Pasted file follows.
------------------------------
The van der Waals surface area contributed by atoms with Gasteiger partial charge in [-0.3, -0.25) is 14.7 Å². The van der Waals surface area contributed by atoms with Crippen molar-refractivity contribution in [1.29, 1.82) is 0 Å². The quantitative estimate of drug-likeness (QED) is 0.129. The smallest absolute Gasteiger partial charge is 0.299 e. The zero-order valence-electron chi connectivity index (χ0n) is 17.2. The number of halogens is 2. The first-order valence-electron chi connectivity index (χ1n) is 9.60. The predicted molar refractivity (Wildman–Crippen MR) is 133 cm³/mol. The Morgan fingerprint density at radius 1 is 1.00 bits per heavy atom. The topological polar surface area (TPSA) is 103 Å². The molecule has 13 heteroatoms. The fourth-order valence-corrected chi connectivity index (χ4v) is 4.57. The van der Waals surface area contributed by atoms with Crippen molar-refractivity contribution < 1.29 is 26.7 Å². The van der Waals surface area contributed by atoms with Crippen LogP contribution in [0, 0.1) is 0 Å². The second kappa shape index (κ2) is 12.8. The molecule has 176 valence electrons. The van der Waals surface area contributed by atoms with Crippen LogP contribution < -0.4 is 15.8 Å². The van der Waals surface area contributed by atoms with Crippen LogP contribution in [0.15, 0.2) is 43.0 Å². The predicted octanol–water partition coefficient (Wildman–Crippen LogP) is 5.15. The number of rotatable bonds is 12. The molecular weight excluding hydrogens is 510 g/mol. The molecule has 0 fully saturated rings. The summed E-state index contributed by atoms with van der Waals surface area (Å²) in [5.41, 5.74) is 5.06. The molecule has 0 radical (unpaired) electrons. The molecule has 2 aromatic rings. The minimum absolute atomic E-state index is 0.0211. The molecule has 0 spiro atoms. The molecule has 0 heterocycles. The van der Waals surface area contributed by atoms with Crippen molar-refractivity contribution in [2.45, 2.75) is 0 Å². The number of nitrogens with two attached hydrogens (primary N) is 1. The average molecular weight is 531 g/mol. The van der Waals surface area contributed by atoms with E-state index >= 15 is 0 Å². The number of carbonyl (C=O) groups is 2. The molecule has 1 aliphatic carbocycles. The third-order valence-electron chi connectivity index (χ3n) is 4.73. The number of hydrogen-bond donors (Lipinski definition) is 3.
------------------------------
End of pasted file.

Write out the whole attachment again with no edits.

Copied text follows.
The van der Waals surface area contributed by atoms with Gasteiger partial charge in [-0.3, -0.25) is 14.7 Å². The van der Waals surface area contributed by atoms with Crippen molar-refractivity contribution in [1.29, 1.82) is 0 Å². The quantitative estimate of drug-likeness (QED) is 0.129. The smallest absolute Gasteiger partial charge is 0.299 e. The zero-order valence-electron chi connectivity index (χ0n) is 17.2. The number of halogens is 2. The first-order valence-electron chi connectivity index (χ1n) is 9.60. The predicted molar refractivity (Wildman–Crippen MR) is 133 cm³/mol. The Morgan fingerprint density at radius 1 is 1.00 bits per heavy atom. The topological polar surface area (TPSA) is 103 Å². The molecule has 13 heteroatoms. The fourth-order valence-corrected chi connectivity index (χ4v) is 4.57. The van der Waals surface area contributed by atoms with Crippen molar-refractivity contribution < 1.29 is 26.7 Å². The van der Waals surface area contributed by atoms with Crippen LogP contribution in [0, 0.1) is 0 Å². The second kappa shape index (κ2) is 12.8. The molecule has 176 valence electrons. The van der Waals surface area contributed by atoms with Crippen LogP contribution < -0.4 is 15.8 Å². The van der Waals surface area contributed by atoms with Crippen LogP contribution in [0.15, 0.2) is 43.0 Å². The predicted octanol–water partition coefficient (Wildman–Crippen LogP) is 5.15. The number of rotatable bonds is 12. The molecular weight excluding hydrogens is 510 g/mol. The molecule has 0 fully saturated rings. The summed E-state index contributed by atoms with van der Waals surface area (Å²) in [5.41, 5.74) is 5.06. The molecule has 0 radical (unpaired) electrons. The molecule has 2 aromatic rings. The minimum absolute atomic E-state index is 0.0211. The molecule has 0 spiro atoms. The molecule has 0 heterocycles. The van der Waals surface area contributed by atoms with Crippen molar-refractivity contribution in [2.45, 2.75) is 0 Å². The number of nitrogens with two attached hydrogens (primary N) is 1. The average molecular weight is 531 g/mol. The van der Waals surface area contributed by atoms with E-state index >= 15 is 0 Å². The number of carbonyl (C=O) groups is 2. The molecule has 1 aliphatic carbocycles. The third-order valence-electron chi connectivity index (χ3n) is 4.73. The number of hydrogen-bond donors (Lipinski definition) is 3.